OECD/FAO: “Global agri-food systems need to transform to reach SDGs by 2030”
Additional efforts in the agricultural and food sector are urgently needed in order to meet global food security and environmental targets, according to a new report released on Monday by the UN Food and Agricultural Organization (FAO) and the Organisation for Economic Co-operation and Development (OECD). Although progress towards the UN Sustainable Development Goals (SDGs) is expected to be made in the coming decade, the past year of disruptions from COVID-19 has moved the world further away from achieving these goals, especially the Zero Hunger goal (SDG2), the “OECD-FAO Agricultural Outlook 2021-2030” projects. “We have a unique opportunity to set the agri-food sector on a path of sustainability, efficiency and resilience,” OECD Secretary-General Mathias Cormann and FAO Director-General QU Dongyu write in the foreword to the report. “Without additional efforts, the Zero Hunger goal will be missed and greenhouse gas emissions from agriculture will increase further,” they warn. “We must all work together to transform the way the world produces, consumes and thinks about food. An agri-food systems transformation is urgently needed.”
The Outlook is published by the two organisations each year and presents production, consumption, trade and price trends for the main farm and fisheries products at regional, national and global levels for the coming decade. At the time this year’s publication was compiled, the agricultural and food sector has demonstrated high resilience in face of the global COVID-19 pandemic compared to other sectors of the economy, the authors write. The Global Domestic Product (GDP) in 2030 is projected to remain below pre-pandemic projections. The effect of income losses and inflation in consumer food prices have already made access to healthy diets more difficult for many people. The experts say that ensuring food security and healthy diets for a growing global population will thus remain a challenge. According to the report, average global food availability per person is projected to grow by 4% over the next ten years, reaching just over 3,025 kilocalories per day in 2030. However, availability will vary among regions and countries. In low-income countries, food availability is projected to increase by only 3.7% or 89 calories per person per day. In Sub-Saharan Africa, where more than 224 million people are undernourished, daily calorie availability is projected to increase by only 2.5% over the next decade to 2,500 kcal per person in 2030.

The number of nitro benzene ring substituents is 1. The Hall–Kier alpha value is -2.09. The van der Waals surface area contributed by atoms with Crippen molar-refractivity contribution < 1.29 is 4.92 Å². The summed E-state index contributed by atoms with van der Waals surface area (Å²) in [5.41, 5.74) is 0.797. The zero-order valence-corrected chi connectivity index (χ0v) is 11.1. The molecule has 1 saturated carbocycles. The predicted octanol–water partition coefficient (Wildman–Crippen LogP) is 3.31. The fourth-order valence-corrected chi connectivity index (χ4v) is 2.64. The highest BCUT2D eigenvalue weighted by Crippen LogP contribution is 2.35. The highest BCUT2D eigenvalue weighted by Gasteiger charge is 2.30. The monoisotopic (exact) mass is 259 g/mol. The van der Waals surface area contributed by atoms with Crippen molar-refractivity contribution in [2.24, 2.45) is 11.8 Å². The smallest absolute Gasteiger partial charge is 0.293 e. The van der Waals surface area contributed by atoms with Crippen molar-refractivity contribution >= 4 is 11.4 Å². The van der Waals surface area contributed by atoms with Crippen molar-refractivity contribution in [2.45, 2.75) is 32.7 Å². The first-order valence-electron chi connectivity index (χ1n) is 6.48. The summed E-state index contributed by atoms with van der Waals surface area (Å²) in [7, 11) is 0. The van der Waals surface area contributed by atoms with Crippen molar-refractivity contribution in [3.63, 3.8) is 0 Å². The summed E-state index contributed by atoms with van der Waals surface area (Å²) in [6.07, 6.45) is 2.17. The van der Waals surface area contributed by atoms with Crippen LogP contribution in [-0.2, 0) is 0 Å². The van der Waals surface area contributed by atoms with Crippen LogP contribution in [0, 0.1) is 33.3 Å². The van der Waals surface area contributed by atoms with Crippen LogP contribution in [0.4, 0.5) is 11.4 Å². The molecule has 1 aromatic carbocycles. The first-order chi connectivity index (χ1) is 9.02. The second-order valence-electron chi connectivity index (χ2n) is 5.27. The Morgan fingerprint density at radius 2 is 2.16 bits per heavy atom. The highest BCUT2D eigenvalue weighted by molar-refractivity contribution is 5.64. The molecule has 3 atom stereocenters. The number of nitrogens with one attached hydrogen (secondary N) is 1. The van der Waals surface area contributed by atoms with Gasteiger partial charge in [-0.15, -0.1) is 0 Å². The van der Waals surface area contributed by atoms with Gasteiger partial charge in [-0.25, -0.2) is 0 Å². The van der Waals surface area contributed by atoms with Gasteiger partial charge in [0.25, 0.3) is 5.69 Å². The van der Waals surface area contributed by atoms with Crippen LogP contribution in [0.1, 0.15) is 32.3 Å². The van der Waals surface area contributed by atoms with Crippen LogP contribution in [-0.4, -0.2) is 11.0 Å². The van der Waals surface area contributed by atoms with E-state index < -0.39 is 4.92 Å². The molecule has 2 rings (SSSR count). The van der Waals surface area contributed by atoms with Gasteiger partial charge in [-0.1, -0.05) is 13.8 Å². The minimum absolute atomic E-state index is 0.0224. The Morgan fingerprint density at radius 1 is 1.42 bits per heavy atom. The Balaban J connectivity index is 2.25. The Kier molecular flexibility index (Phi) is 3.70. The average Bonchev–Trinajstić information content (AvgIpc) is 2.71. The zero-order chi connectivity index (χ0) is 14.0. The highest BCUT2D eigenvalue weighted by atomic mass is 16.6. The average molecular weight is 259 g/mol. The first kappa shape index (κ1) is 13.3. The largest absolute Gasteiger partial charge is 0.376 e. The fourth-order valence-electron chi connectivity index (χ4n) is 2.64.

The composition of diets is also projected to change in the coming decade. In high-income countries, per capita consumption of meat, fish, dairy, and eggs is expected to grow slowly. The authors write that “health and environmental concerns, together with animal welfare and ethical considerations regarding eating animals are also leading to an increase in the number of vegetarian, vegan or ‘flexitarian’ lifestyles in high-income countries, and in particular among young consumers.” Consumers are also expected to increasingly replace red meat by poultry meat and dairy products. For middle-income countries, the Outlook expects a strong increase of 11% in the per capita availability of animal protein. In low-income countries, economic constraints will only lead to a limited growth in the consumption of animal products, and in Sub-Saharan Africa, per-capita consumption of animal protein is even projected to decline slightly. The composition of diets will also influence global health and there will only be a slow transition towards healthier diets. “At the global level, fats and staples are expected to account for about 60% of the additional calories over the next decade and provide 63% of the available calories by 2030,” the authors project. This trend is reinforced by a higher consumption of processed and convenience food and an increasing tendency to eat outside the home, both associated with ongoing urbanisation and rising women’s participation in the work force. Fruits and vegetables would continue to provide only 7% of the available calories by 2030. The authors point out that additional efforts are needed to increase this share so that a net intake of 400g of fruits and vegetables per person a day is possible for everyone in line with the World Health Organisation’s recommendations. In order to achieve this aim, food loss and waste that is particularly high for these perishable products, also need to be reduced.